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High Dose Ace Inhibitor Therapy Versus Combination of ACE and ARB Therapy

This study has been completed.
Information provided by:
Ottawa Hospital Research Institute Identifier:
First received: September 13, 2005
Last updated: July 25, 2007
Last verified: July 2007

Investigation of wheather addition of angiotensin receptor blocker (Irbesartan) to recommended doses of angiotensin converting enzyme inhibitor (trandolapril) is more effective in decreasing amount of protein in urine in patients with diabetic kidney disease than high doses of trandolapril.

Condition Intervention
Diabetic Kidney Disease
Drug: High dose ACE-I vs ARB

Study Type: Interventional
Study Design: Allocation: Randomized
Endpoint Classification: Safety/Efficacy Study
Intervention Model: Crossover Assignment
Masking: Open Label
Official Title: Addition of Angiotensin Receptor Blockade to ACE Inhibition Versus High Dose ACE Inhibition for Reduction of Proteinuria in Patients With Diabetic Nephropathy

Resource links provided by NLM:

Further study details as provided by Ottawa Hospital Research Institute:

Primary Outcome Measures:
  • reducing proteinuria

Secondary Outcome Measures:
  • glomerular filtration rate
  • side-effects of hypotension, postural symptom

Estimated Enrollment: 30
Study Start Date: August 2004
Study Completion Date: September 2006

Ages Eligible for Study:   18 Years to 75 Years
Genders Eligible for Study:   Both
Accepts Healthy Volunteers:   No

Inclusion Criteria:

  1. Early diabetic nephropathy as defined by proteinuria between 500mg/24hr and 3g/24hr and GFR>50ml/min (as calculated by the Cockcroft-Gault formula), in the absence of clinical and laboratory evidence of other non-diabetic renal disease.
  2. Controlled blood pressure (<150/<90)
  3. Able to give informed consent
  4. Between the ages of 18 and 75
  5. Must be capable of providing a 24 hour urine collection
  6. Negative BHcG test for ruling out pregnancy in women of childbearing age
  7. Currently taking an angiotensin converting enzyme inhibitor


Exclusion Criteria:

  1. Creatinine clearance <50ml/min or 24hour protein excretion >3gm/d.
  2. Hypotension as defined by the inability to add an ARB or increase ACE-I dose secondary to hypotensive symptomatology or a systolic Bp <100mmHg.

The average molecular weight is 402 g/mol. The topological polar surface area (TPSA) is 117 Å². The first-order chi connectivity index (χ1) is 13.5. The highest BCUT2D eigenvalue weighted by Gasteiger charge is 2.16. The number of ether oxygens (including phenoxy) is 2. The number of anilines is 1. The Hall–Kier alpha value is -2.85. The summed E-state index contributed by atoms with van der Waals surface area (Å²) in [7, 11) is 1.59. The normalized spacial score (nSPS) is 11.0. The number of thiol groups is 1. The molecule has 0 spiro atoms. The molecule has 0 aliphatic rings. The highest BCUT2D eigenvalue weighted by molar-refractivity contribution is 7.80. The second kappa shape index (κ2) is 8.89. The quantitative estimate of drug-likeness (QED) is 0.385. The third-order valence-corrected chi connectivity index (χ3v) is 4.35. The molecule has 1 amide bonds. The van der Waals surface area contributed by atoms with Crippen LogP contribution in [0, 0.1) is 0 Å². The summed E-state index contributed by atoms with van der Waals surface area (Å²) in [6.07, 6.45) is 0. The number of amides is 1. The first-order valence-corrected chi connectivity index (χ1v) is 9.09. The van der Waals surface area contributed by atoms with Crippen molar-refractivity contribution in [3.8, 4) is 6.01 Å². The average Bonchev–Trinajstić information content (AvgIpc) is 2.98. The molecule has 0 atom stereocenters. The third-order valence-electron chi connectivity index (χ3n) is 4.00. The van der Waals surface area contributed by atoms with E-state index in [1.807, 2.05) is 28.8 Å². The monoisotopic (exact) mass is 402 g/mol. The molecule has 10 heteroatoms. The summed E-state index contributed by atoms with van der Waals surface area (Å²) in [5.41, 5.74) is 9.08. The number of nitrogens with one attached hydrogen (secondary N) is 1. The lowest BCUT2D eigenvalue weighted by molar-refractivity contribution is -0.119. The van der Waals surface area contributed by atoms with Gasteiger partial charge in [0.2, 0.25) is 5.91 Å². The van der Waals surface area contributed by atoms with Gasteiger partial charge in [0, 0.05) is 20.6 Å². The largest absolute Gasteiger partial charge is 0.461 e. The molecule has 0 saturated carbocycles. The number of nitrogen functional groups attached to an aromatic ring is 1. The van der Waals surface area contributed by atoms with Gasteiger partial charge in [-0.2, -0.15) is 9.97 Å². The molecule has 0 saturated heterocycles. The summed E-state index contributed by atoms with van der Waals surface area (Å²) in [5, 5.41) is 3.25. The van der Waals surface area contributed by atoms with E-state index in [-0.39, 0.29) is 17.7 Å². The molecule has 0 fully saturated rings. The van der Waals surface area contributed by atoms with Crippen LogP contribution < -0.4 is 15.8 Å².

3. Serum potassium >5.5 on two separate occasions in the previous six months
  4. Previous adverse reaction to angiotensin receptor antagonist medication
  5. Use of NSAIDS including COX2 inhibitors
  6. Pregnant or nursing women will be excluded
  7. Currently taking an angiotensin receptor antagonist


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Please refer to this study by its identifier: NCT00212901

Canada, Ontario
The Ottawa Hospital
Ottawa, Ontario, Canada, K1H 7W9
Sponsors and Collaborators
Ottawa Hospital Research Institute
Principal Investigator: Ayub Akbari, MD OHRI
  More Information

No publications provided Identifier: NCT00212901     History of Changes
Other Study ID Numbers: 2004482-01
Study First Received: September 13, 2005
Last Updated: July 25, 2007
Health Authority: Canada: Health Canada

Keywords provided by Ottawa Hospital Research Institute:
Angiotensin converting enzyme inhibitors
Angiotensin receptor antagonists

Additional relevant MeSH terms:
Diabetic Nephropathies
Kidney Diseases
Diabetes Complications
Diabetes Mellitus
Endocrine System Diseases
Urologic Diseases
Angiotensin Receptor Antagonists
Angiotensin-Converting Enzyme Inhibitors
Enzyme Inhibitors
Molecular Mechanisms of Pharmacological Action
Pharmacologic Actions
Protease Inhibitors processed this record on November 27, 2014